The country’s total external debt rose above $100 billion for the first time in the Philippines’ foreign debt history, with the Duterte administration borrowing more to finance the budget deficit and anti-pandemic response.
Data from the Bangko Sentral ng Pilipinas (BSP) showed that as of end June, outstanding external debt went up by 15.66 percent year-on-year to $101.2 billion. This was an increase of $13.7 billion over the same period in 2020 of $87.5 billion.
In terms of external debt ratio vis-à-vis the gross domestic product (GDP), BSP Governor Benjamin E. Diokno pointed out that the foreign debt stock is still considered at “prudent levels” because the ratio “slightly eased” to 26.5 percent compared to the previous quarter’s (end-March 2021) 26.6 percent.
“This is reflective of the faster economic growth in the second quarter,” said Diokno in a statement over the weekend. The GDP broke out of its five quarters of contraction to a higher-than-expected growth of 11.8 percent in the second quarter 2021, mainly due to base effects.
The external debt to GDP ratio is still one of the lowest in the ASEAN bloc. A manageable external debt to GDP ratio means a country’s “sustained strong position to service foreign borrowings in the medium to long-term (MLT).”
Diokno also said that key external debt indicators continue to be manageable. Even at $101.2 billion external debt as of end-June, the country’s foreign exchange reserves is still higher at $107 billion as of end-August. The gross international reserves can cover up to 7.5 times the Philippines’ short-term debt based on the original maturity.
Diokno said the debt service ratio (DSR) increased to 9.4 percent during the period from 8.4 percent last year because of higher payments. The DSR, which relates principal and interest payments or the debt service burden to exports of goods and receipts from services and primary income, measures the country’s ability to pay for maturing foreign currency loans.
External debt quarter-on-quarter rose by 4.3 percent or by $4.1 billion from $97 billion end-March. New loans amounting to $3.8 billion came from the National Government’s (NG) borrowings. These include the $3 billion issuance of Euro-denominated global bonds and Samurai bonds, and the $1.3 billion multilateral and bilateral loans for general financing requirements and COVID-19 programs and projects.
The BSP said prior periods’ adjustments of $977 million also increased the debt stock.The further rise in external debt level, however, was mitigated by resident investments in Philippine debt papers issued offshore of $686 million.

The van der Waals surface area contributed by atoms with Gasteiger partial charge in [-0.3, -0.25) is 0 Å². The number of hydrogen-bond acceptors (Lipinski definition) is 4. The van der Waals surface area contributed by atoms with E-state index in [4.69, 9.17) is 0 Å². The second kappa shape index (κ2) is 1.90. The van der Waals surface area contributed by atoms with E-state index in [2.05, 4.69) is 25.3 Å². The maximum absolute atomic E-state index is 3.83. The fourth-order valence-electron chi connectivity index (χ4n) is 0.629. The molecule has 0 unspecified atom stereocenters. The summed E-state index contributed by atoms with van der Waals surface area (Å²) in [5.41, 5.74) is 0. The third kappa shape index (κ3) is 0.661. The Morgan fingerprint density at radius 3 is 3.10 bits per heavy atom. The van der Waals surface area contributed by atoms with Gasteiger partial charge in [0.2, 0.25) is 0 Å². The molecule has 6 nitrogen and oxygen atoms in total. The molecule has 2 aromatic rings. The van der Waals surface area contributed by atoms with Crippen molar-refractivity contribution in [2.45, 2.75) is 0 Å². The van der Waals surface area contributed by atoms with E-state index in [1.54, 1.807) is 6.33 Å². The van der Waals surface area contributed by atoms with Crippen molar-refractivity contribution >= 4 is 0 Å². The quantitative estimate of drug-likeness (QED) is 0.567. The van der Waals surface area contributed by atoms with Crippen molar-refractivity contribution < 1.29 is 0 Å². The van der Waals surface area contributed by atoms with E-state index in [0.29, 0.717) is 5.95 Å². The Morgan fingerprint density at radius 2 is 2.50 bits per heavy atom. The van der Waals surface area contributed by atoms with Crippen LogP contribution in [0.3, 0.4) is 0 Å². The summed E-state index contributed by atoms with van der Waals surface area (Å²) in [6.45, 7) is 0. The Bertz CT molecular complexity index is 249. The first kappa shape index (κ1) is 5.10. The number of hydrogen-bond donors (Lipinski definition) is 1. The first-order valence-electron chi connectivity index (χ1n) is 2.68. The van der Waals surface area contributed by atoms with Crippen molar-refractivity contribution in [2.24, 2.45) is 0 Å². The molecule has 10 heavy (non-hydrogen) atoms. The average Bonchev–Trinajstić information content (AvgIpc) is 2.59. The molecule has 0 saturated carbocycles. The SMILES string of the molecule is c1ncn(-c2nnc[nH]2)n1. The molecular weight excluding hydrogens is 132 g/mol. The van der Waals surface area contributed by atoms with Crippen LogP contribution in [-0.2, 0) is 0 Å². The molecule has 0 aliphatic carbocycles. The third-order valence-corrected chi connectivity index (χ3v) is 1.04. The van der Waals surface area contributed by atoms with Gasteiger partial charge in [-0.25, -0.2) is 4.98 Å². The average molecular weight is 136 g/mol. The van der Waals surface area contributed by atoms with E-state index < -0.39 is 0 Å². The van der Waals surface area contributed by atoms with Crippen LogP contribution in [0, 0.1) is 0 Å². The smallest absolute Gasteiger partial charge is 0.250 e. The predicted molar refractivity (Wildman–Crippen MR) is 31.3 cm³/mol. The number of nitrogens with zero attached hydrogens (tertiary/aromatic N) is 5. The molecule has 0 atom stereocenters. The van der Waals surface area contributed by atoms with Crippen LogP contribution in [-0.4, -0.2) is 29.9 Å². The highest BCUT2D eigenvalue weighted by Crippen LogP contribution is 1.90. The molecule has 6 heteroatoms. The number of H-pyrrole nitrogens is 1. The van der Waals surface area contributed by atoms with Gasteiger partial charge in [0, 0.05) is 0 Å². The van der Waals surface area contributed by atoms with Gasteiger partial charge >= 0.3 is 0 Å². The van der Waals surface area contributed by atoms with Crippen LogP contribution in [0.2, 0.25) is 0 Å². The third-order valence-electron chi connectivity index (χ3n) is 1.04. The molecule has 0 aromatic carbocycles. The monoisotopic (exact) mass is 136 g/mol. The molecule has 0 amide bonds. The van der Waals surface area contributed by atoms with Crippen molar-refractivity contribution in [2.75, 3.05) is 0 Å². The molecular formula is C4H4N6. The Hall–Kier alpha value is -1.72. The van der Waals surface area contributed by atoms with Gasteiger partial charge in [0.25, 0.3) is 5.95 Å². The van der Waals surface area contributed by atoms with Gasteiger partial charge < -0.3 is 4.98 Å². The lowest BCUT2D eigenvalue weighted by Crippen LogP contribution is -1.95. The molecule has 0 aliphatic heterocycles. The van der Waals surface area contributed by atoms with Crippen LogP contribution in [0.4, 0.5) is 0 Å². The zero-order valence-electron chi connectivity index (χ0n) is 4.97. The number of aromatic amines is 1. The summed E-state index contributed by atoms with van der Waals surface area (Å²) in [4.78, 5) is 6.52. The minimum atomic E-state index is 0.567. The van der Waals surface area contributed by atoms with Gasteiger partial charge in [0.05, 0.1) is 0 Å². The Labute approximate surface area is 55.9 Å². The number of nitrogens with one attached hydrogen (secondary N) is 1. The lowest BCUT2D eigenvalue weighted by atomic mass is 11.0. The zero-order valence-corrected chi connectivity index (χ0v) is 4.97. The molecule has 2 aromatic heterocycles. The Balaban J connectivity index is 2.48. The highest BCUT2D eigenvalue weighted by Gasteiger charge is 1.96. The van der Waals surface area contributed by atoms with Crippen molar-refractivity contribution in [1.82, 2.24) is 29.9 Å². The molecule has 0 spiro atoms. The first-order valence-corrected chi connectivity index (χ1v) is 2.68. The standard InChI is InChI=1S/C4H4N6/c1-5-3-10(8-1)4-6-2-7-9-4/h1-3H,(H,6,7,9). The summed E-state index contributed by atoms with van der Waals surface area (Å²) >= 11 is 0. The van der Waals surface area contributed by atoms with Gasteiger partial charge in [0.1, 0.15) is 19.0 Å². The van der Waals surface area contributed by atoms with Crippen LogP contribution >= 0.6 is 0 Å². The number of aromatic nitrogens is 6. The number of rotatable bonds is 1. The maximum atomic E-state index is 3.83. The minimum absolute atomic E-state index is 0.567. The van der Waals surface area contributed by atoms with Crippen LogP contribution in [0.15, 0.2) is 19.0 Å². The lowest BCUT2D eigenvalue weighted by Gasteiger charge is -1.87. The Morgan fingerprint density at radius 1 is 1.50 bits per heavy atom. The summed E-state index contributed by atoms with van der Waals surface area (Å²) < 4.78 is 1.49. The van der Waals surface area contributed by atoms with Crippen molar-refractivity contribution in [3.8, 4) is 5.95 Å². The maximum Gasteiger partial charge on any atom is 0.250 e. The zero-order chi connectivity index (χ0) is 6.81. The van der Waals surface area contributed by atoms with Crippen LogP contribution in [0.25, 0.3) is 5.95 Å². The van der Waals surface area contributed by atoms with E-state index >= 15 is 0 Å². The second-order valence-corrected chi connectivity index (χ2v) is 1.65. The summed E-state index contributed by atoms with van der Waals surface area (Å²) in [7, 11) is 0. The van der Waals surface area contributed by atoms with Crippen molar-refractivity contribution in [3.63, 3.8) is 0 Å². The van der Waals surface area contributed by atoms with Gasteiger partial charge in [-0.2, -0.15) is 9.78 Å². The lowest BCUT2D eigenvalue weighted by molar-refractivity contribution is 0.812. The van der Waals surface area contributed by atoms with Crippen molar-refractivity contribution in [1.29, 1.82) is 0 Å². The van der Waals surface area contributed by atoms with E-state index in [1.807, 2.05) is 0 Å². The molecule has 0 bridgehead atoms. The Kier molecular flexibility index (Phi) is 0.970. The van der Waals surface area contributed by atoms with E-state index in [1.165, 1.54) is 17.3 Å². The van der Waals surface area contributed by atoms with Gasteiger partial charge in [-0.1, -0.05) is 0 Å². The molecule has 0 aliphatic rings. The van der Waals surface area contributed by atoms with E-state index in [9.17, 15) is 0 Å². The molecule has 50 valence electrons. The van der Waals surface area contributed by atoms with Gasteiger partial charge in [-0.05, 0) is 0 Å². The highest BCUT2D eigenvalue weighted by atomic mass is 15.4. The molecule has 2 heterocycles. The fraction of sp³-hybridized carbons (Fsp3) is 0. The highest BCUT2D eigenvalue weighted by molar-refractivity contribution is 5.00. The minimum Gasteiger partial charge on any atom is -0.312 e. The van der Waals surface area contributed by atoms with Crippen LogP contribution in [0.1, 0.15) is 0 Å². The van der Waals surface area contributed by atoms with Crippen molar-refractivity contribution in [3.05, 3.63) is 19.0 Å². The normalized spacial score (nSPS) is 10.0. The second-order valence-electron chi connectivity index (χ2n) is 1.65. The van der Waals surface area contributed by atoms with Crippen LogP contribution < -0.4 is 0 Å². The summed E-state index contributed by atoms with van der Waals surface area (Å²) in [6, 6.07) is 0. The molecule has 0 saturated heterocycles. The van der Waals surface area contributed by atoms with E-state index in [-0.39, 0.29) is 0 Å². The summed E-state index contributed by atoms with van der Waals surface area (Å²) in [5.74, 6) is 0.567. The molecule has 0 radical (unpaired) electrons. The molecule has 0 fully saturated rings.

On a year-on-year, the $13.7 billion increase in the debt stock was due to the following: net availments of $14.4 billion, mainly by the NG and private non-banks; and positive foreign exchange revaluation of $205 million. “The uptick in the debt level was partly tempered by the transfer of Philippine debt papers from non-residents to residents of $438 million and prior periods’ adjustments of $391 million,” said the BSP.
As of end-June, public sector external debt was at $59.9 billion from $56.8 billion in the previous quarter, of which $54.3 billion were NG borrowings while the remaining $5.7 billion were loans of other government-owned and controlled corporations and government financial institutions such as the BSP.
Private sector debt also went up to $41.3 billion from $40.3 billion end-March due to prior periods’ adjustments of $954 million by private non-banks and net availments of $123 million, which were partially tempered by the increase in resident investments in debt papers issued offshore of $139 million, the BSP explained.
The maturity profile remained predominantly MLT or loans with original maturities longer than one year. MLT share to total is 86 percent. Short term accounts of up to one year, in the meantime, is 14 percent of total.
The average maturity for all MLT accounts is 17.1 years, with public sector borrowings having a longer average term of 20.6 years compared to 7.4 years for the private sector, said the BSP. “This means that foreign exchange requirements for debt payments are still well spread out and, thus, manageable,” it added.
The BSP in 2015 changed the compilation of the country’s external debt data for a more comprehensive and reliable coverage and to make it more compliant to all known global debt reporting standards.